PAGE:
Doctors deny involvement in fraud, ethics case filed with PRC
MANILA, Philippines – "We are not the criminals. We are the victims," officers of the Philippine Medical Association (PMA) said, after the Professional Regulation Commission (PRC) accused them of submitting fradulent registration documents.
Seeking accreditation for the Philippine Society for Stem Cell Medicine Inc (PSSCM) with the Securities and Exchange Commission (SEC), PMA officers submitted an endorsement letter from the PRC as required. That letter, which bore the signature of PRC Chairperson Teresita Manzala, was allegedly forged.
Led by PMA president Dr Leo Olarte, the PMA asked the PRC to conduct its own investigation into how the forgery happened. On Monday, March 17, the PMA declared it had nothing to do with the alleged faking of the PRC endorsement letter. If there is anyone to blame, it would be D and A Villaruel Services and Trading Co, a business registration company the PMA hired to handle PSSCM's registration application.
"We were never involved in the actual processing of the PSSCM SEC registration nor the processing of the PRC endorsement of PSSCM with SEC," said Olarte in a statement.
The PMA had "good and honest intentions" when they hired D and A Villaruel Services and Trading Co. The company processes documents for mayor's permits, BIR registrations and others.
"We are not the criminals, if there was fraud in the registration of PSSCM, we were the victims here," Olarte said.
Aside from Olarte, PSSCM incorporators include former PMA presidents Bu Castro, Rey Melchor Santos, Oscar Tinio and Jose Asa Sabili.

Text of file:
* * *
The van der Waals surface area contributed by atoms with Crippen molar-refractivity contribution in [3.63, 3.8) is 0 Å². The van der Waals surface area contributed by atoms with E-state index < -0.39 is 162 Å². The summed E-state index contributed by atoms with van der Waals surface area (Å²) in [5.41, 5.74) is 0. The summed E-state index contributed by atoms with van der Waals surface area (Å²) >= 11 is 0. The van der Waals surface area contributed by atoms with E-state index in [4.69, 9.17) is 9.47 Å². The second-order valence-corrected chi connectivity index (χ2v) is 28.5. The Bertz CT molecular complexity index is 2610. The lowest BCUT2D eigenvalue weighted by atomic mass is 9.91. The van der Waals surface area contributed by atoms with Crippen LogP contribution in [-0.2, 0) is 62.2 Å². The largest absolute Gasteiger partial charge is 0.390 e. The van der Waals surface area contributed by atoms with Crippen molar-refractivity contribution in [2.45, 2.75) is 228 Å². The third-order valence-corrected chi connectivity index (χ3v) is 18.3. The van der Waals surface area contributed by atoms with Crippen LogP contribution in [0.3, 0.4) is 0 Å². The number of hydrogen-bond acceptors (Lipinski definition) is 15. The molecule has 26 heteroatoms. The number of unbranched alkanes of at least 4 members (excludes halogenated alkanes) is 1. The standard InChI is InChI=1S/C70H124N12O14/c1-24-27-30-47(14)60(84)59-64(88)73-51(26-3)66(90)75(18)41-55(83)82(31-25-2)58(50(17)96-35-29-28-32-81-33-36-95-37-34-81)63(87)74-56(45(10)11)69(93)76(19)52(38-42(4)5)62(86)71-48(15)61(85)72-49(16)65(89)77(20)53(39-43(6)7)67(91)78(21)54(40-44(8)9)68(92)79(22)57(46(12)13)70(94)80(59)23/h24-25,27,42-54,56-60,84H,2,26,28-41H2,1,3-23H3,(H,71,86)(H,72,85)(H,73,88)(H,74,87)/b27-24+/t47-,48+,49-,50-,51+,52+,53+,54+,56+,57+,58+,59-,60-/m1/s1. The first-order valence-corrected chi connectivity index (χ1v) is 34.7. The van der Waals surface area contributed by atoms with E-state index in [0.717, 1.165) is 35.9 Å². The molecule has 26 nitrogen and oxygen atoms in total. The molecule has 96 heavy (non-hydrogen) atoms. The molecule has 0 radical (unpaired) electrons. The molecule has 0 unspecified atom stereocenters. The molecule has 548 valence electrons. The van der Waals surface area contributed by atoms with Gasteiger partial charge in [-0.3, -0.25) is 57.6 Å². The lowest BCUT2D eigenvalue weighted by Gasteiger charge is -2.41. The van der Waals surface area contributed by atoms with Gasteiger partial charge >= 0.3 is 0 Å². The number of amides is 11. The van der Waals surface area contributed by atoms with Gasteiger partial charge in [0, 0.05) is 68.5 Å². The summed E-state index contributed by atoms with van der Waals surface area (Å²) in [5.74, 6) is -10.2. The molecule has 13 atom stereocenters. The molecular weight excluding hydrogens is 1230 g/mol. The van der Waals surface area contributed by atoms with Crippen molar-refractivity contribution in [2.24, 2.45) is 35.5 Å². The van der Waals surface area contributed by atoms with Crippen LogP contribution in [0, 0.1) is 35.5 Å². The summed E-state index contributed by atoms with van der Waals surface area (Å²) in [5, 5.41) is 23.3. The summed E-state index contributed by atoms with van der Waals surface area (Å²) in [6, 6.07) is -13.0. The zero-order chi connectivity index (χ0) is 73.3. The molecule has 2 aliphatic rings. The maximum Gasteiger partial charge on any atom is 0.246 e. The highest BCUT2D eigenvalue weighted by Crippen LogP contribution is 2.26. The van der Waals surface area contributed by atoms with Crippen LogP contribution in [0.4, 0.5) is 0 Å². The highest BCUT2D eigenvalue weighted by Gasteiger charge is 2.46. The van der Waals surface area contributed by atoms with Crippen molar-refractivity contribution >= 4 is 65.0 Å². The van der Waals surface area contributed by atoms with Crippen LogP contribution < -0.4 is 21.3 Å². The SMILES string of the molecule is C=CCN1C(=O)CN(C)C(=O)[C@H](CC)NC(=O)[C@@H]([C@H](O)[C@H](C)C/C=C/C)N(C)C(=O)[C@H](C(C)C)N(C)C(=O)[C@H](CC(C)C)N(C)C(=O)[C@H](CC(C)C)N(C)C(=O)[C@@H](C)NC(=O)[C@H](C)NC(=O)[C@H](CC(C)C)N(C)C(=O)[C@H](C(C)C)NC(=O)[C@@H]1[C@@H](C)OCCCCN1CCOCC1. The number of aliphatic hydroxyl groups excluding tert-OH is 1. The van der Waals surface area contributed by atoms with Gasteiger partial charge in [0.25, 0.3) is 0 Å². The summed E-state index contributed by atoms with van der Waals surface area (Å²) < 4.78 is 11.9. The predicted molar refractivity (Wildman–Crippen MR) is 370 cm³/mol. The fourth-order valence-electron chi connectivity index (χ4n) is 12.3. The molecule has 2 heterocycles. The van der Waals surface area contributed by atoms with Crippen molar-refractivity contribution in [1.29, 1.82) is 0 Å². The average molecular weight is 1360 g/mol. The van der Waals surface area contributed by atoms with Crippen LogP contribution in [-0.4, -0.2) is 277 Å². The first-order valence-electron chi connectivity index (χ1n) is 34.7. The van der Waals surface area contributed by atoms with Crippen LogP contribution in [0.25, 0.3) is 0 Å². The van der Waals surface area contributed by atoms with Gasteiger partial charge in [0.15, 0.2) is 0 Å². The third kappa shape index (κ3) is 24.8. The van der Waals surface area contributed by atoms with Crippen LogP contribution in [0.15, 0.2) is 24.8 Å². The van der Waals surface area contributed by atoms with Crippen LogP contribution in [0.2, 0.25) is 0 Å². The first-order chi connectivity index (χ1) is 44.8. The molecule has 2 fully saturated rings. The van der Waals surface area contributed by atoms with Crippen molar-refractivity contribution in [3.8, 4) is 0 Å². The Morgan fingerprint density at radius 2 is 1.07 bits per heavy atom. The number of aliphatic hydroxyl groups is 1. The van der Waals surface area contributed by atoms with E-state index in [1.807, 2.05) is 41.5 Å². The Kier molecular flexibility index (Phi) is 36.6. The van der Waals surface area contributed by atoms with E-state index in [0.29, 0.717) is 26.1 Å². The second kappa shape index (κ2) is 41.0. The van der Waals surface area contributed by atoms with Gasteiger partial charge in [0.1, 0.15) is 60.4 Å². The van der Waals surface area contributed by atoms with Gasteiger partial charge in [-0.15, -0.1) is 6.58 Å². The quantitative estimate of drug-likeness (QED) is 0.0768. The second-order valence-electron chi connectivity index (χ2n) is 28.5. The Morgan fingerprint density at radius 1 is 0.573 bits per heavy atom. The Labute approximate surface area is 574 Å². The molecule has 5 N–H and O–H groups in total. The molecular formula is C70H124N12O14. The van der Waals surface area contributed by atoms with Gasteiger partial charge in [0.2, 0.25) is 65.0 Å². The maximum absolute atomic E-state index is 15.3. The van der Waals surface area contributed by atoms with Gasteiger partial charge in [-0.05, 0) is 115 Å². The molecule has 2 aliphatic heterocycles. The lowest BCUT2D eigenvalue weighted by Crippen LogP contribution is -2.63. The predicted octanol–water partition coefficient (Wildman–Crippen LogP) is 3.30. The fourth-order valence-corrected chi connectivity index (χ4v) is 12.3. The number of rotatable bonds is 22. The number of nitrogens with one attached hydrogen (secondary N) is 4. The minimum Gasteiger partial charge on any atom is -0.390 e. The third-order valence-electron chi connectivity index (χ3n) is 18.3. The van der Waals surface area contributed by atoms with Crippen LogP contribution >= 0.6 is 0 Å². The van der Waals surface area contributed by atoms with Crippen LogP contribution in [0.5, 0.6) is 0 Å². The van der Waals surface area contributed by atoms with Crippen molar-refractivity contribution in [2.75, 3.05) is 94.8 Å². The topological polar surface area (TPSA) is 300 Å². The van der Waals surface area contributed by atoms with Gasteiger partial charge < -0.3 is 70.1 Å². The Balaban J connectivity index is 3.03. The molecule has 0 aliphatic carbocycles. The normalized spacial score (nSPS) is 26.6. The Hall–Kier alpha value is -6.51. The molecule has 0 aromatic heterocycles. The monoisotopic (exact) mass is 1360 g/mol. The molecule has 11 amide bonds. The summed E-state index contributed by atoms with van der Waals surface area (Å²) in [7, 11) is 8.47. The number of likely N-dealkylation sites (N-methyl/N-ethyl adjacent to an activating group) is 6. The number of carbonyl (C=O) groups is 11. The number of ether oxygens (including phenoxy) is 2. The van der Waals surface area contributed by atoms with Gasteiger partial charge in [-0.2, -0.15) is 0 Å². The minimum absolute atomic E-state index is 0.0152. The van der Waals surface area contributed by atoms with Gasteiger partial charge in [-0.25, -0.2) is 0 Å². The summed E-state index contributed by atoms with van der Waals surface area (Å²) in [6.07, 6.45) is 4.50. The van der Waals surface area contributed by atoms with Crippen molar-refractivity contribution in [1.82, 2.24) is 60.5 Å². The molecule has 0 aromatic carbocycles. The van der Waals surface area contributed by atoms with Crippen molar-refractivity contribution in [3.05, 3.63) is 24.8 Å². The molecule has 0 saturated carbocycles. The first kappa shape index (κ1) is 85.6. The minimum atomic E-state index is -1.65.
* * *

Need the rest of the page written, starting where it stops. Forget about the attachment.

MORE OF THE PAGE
In a letter to the SEC, Manzala said the PRC never released an endorsement for PSSCM "for failure to comply with the requirements of the agency's board of medicine."
In its 5-page order dated Jan 10, 2014, the SEC revoked the March 2013 registration of PSSCM. "Considering the submission of a falsified PRC endorsement, there is fraud in procurement of respondent's certificate of registration...Had this Commission known about such defect, it would not have accepted and approved the registration application of the respondent," SEC acting director Ferdinand Sales wrote.
The SEC ordered the PMA, whose current and former presidents are listed as incorporators of PSSCM, to respond to Manzala's claim within 15 days. But PMA never did "even after the lapse of a considerable period of time." This left the SEC little choice but to revoke PSSCM's corporate registration.
Red tape, politics
The PMA maintains it has the right to organize themselves into PSSCM, a corporation which aims to "advocate for the development and propagation of stem cell technology." (READ: Stem cell debate: Innovation or safety?)
Olarte stressed that the group is qualified and "has nothing to hide."
He said the "new requirement" of the SEC to secure PRC clearance before registration is "added red tape."
But there may be another side to the issue. The timing of the release of the SEC order could be a ploy to damage the reputation of the PMA officers involved, said Olarte.
A day after the order was released, the PMA conducted its national elections.
"The impeccable timing to release these malicious stories a day before PMA national elections to my mind is absolutely suspicious as if timed to embarrass and destroy my and my supporters’ reputation, credibility and integrity in the most crucial moments of our electoral process at the PMA,” said Olarte.
The PRC has, however, directed the Professional Regulatory Board of Medicine (PRBOM) to initiate the filing of an "unprofessional, dishonorable and unethical conduct" case against the 5 incorporators of the stem cell medicine group. The case remains pending with the PRC's legal division. – Pia Ranada/Rappler.com